Transfer van update

Shapeways rendering shows the current state of the car - click on the link to see it the latest version on Shapeways

Shapeways rendering shows the current state of the car – click on the link to see it the latest version on Shapeways.

Here’s the latest rendering of the CN transfer van in N scale. So far I’m pretty impressed with how this is all coming together. The roof is designed to be removable and the car will be supplied with the roof as a separate piece. The floor is a part of the model and includes some very basic detailing. The bolsters are sized to work with a Micro Trains truck. I’ve included a 0.030″ diameter hole for the truck’s king pin as a centre guide but expect to ream this out larger for the trucks I’ll ultimately use.

Details that still need to be added

I will be adding in the smoke jack on the roof as well as some more details on the shell.

I’ll be adding in the rain “gutters” over the windows and platforms.

I need to add in the class lights on the roof. I’ll mark these out on the back of the roof casting too in case you want to drill them out to install fibre optic or pico LED lighting. (The roof is hollow to make it easier to route the wires).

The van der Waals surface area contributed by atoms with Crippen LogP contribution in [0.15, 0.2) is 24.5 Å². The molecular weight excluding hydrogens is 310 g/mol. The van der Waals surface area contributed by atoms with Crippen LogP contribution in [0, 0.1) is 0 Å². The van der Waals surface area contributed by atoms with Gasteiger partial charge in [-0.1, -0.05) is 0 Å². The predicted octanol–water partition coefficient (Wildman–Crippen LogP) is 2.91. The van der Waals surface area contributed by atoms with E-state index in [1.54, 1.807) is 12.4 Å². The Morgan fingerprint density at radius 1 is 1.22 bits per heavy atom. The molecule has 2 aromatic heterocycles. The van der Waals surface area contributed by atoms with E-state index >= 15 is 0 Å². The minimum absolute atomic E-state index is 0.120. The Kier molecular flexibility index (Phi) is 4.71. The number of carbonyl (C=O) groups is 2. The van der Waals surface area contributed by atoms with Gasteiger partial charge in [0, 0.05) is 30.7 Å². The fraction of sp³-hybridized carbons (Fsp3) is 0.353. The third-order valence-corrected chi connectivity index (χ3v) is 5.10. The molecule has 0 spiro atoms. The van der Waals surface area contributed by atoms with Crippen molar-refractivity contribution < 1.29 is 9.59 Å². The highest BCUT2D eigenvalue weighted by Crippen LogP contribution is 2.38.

Finally I’ll mark out the panel seams on the body. I’ll try to do this in a way that makes it easy to highlight them when painting and weathering while still making it easy to clean and polish the shell while preparing it for paint.

Details that are better added by the modeller and won’t be included

I don’t plan on incorporating much underfloor detail on this one as it’s just as easy to use up some detail parts and wire to assemble. I don’t  have any photos of the underside of these cars and would rather leave out detail than just guess. The generator is there, so it’s a start.